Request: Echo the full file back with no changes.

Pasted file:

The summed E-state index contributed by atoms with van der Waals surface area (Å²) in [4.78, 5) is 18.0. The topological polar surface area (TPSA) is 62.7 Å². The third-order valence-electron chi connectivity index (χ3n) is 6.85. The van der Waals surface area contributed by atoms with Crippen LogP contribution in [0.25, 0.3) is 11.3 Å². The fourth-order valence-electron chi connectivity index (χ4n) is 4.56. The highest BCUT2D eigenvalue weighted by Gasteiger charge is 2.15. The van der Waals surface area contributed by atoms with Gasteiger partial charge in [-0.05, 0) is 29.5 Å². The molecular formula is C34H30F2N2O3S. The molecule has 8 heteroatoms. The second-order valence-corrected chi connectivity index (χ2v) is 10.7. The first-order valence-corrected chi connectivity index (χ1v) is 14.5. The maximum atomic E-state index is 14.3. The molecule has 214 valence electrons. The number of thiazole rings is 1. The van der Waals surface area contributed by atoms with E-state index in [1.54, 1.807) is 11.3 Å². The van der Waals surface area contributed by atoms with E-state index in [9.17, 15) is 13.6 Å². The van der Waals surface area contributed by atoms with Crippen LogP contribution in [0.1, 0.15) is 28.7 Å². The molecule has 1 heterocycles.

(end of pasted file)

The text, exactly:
The summed E-state index contributed by atoms with van der Waals surface area (Å²) in [4.78, 5) is 18.0. The topological polar surface area (TPSA) is 62.7 Å². The third-order valence-electron chi connectivity index (χ3n) is 6.85. The van der Waals surface area contributed by atoms with Crippen LogP contribution in [0.25, 0.3) is 11.3 Å². The fourth-order valence-electron chi connectivity index (χ4n) is 4.56. The highest BCUT2D eigenvalue weighted by Gasteiger charge is 2.15. The van der Waals surface area contributed by atoms with Gasteiger partial charge in [-0.05, 0) is 29.5 Å². The molecular formula is C34H30F2N2O3S. The molecule has 8 heteroatoms. The second-order valence-corrected chi connectivity index (χ2v) is 10.7. The first-order valence-corrected chi connectivity index (χ1v) is 14.5. The maximum atomic E-state index is 14.3. The molecule has 214 valence electrons. The number of thiazole rings is 1. The van der Waals surface area contributed by atoms with E-state index in [1.54, 1.807) is 11.3 Å². The van der Waals surface area contributed by atoms with E-state index in [9.17, 15) is 13.6 Å². The van der Waals surface area contributed by atoms with Crippen LogP contribution in [0.1, 0.15) is 28.7 Å². The molecule has 1 heterocycles.